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  1. Python 2.3
  2. Sets
  3. Bool
  4. Logging
  5. Miscellaneous Enhancements
  6. Conclusion
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Miscellaneous Enhancements

As with any new release, there are a great deal of smaller enhancements to existing features and plenty of less important new features.

One new feature that I confidently expect few people to use, is the option to use a different character encoding for your Python code. For instance, by declaring the following at the top of your Python file, you can use the full Unicode range in your code:

#!/usr/bin/env python
# -*- coding: UTF-8 -*-

It's generally a bad idea to use Chinese characters in your function names, for example, but in certain cases, it's very useful to be able to use literal Unicode characters in your strings. For instance, I've been working on an application that simulates the phonetic drift of words. For that I needed the full range of International Phonetic Alphabet glyphs, preferably recognizable in my code. This feature made that job a snip.

The new built-in function enumerate()can be used to loop over the len of objects that possess that method. This means that you no longer need to write this:

>>> list = ['a', 'b', 'c']
>>> for i in range(len(list)):
...     print i, list[i]
...
0 a
1 b
2 c

Instead, you can do this:

>>> for i, item in enumerate(list):
...     print i, item
...
0 a
1 b
2 c

The second snippet looks slightly cleaner. On the other hand, I'm not going to update all of my old code to make use of this: It's not that compelling. In fact, I doubt that it's compelling enough to give up backward compatibility for.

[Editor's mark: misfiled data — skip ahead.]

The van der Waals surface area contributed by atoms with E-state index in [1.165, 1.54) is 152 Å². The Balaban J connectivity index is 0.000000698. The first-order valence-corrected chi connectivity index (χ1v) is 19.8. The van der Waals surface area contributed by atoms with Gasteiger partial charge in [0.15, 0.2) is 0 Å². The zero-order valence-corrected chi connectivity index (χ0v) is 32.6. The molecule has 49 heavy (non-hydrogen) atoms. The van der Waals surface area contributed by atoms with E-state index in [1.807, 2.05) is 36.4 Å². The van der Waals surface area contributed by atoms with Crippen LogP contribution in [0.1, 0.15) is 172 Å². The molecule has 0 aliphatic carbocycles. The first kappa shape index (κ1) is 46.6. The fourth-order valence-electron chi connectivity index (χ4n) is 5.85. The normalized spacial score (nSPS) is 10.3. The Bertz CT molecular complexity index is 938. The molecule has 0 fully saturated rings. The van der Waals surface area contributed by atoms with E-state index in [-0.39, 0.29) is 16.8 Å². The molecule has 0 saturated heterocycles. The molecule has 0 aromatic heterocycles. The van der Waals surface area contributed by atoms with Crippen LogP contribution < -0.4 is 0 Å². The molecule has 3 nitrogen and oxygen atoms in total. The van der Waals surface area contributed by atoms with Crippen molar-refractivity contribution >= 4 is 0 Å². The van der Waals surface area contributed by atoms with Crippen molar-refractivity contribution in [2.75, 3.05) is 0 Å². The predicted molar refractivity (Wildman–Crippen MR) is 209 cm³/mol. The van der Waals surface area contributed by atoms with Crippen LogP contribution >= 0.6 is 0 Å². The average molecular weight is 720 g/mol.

On the other hand, a change to the String class is so useful that I can see it being used regardless. You can now use the in operator to check whether a certain string is a substring of another string instead of just a single character:

Python 2.1.1 (#1, Oct 25 2001, 09:53:13)
[GCC 2.95.3 20010315 (SuSE)] on linux2
Type "copyright", "credits" or "license" for more information.
>>> 'aa' in 'abcaa'
Traceback (most recent call last):
  File "<stdin>", line 1, in ?
TypeError: 'in <string>' requires character as left operand

Compare the previous code to this:

>>> 'aa' in 'abcaa'
True

A problem that comes up quite often on the Python newsgroup is the "strict" way that Python tries to encode a Unicode string into a byte string. Whenever Python comes across a character that cannot be encoded into the currently used encoding (most often ASCII because that's the default), it throws a wobbly:

>>> u = u"\u3456"
>>> s = str(u)
Traceback (most recent call last):
  File "<stdin>", line 1, in ?
UnicodeEncodeError: 'ascii' codec can't encode 
character '\u3456' in position 0: ordinal not 
in range(128)
>>>

This happens more often you might think because even simple Latin-1 characters, such as a-acute or u-umlaut, will cause this error. Python offered two other strategies: skipping the offending character or replacing it with a question mark. However, now you can add your own callback that can do something sensible with the character, such as translate it to an XML entity. And that one is available by default, too. Batteries included…. The following snippet uses such a callback to translate unprintable characters into XML entities:

>>> codecs.register_error('xml', codecs.xmlcharrefreplace_errors)
>>> u = u"\u3456"
>>> s = str(u)
>>> s=codecs.getencoder('ASCII')(u, 'xml')
>>> s
('?'?', 1)
>>>

It would have been handier to be able to register the error handler with the codec so that functions such as str() would work with the error handler once set. Sadly, though, that isn't the case.

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